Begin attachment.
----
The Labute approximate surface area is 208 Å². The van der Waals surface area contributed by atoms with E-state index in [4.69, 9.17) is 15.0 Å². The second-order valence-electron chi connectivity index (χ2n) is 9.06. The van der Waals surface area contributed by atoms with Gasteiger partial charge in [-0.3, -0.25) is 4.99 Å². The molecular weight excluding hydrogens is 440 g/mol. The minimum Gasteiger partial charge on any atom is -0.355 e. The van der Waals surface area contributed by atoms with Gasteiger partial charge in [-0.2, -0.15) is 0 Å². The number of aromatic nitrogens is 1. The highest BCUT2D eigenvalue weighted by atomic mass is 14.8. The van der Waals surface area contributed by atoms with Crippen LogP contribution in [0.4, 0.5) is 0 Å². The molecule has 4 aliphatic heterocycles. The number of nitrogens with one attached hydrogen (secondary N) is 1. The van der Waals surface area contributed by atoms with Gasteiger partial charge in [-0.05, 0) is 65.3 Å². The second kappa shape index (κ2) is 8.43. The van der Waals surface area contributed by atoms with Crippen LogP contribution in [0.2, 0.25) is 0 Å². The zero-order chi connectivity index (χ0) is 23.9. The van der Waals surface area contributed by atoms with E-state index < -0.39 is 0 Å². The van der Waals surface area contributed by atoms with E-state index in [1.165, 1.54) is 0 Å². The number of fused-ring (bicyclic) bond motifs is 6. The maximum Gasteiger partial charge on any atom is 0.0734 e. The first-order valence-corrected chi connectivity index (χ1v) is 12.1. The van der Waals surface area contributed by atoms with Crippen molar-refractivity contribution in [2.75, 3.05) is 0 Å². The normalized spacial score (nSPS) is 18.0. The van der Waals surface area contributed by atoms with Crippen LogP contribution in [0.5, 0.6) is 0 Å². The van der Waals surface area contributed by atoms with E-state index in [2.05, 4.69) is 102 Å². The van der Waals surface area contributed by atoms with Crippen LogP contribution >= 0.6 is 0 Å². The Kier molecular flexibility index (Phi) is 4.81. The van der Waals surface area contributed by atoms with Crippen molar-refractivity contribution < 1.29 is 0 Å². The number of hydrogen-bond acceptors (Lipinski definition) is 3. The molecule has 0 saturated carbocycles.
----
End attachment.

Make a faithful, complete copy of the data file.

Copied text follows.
The Labute approximate surface area is 208 Å². The van der Waals surface area contributed by atoms with E-state index in [4.69, 9.17) is 15.0 Å². The second-order valence-electron chi connectivity index (χ2n) is 9.06. The van der Waals surface area contributed by atoms with Gasteiger partial charge in [-0.3, -0.25) is 4.99 Å². The molecular weight excluding hydrogens is 440 g/mol. The minimum Gasteiger partial charge on any atom is -0.355 e. The van der Waals surface area contributed by atoms with Gasteiger partial charge in [-0.2, -0.15) is 0 Å². The number of aromatic nitrogens is 1. The highest BCUT2D eigenvalue weighted by atomic mass is 14.8. The van der Waals surface area contributed by atoms with Crippen LogP contribution in [0.4, 0.5) is 0 Å². The molecule has 4 aliphatic heterocycles. The number of nitrogens with one attached hydrogen (secondary N) is 1. The van der Waals surface area contributed by atoms with Gasteiger partial charge in [-0.05, 0) is 65.3 Å². The second kappa shape index (κ2) is 8.43. The van der Waals surface area contributed by atoms with Crippen LogP contribution in [0.2, 0.25) is 0 Å². The zero-order chi connectivity index (χ0) is 23.9. The van der Waals surface area contributed by atoms with E-state index < -0.39 is 0 Å². The van der Waals surface area contributed by atoms with E-state index in [1.165, 1.54) is 0 Å². The number of fused-ring (bicyclic) bond motifs is 6. The maximum Gasteiger partial charge on any atom is 0.0734 e. The first-order valence-corrected chi connectivity index (χ1v) is 12.1. The van der Waals surface area contributed by atoms with Crippen molar-refractivity contribution in [2.75, 3.05) is 0 Å². The normalized spacial score (nSPS) is 18.0. The van der Waals surface area contributed by atoms with Crippen LogP contribution in [0.5, 0.6) is 0 Å². The van der Waals surface area contributed by atoms with E-state index in [2.05, 4.69) is 102 Å². The van der Waals surface area contributed by atoms with Crippen LogP contribution >= 0.6 is 0 Å². The Kier molecular flexibility index (Phi) is 4.81. The van der Waals surface area contributed by atoms with Crippen molar-refractivity contribution < 1.29 is 0 Å². The number of hydrogen-bond acceptors (Lipinski definition) is 3. The molecule has 0 saturated carbocycles.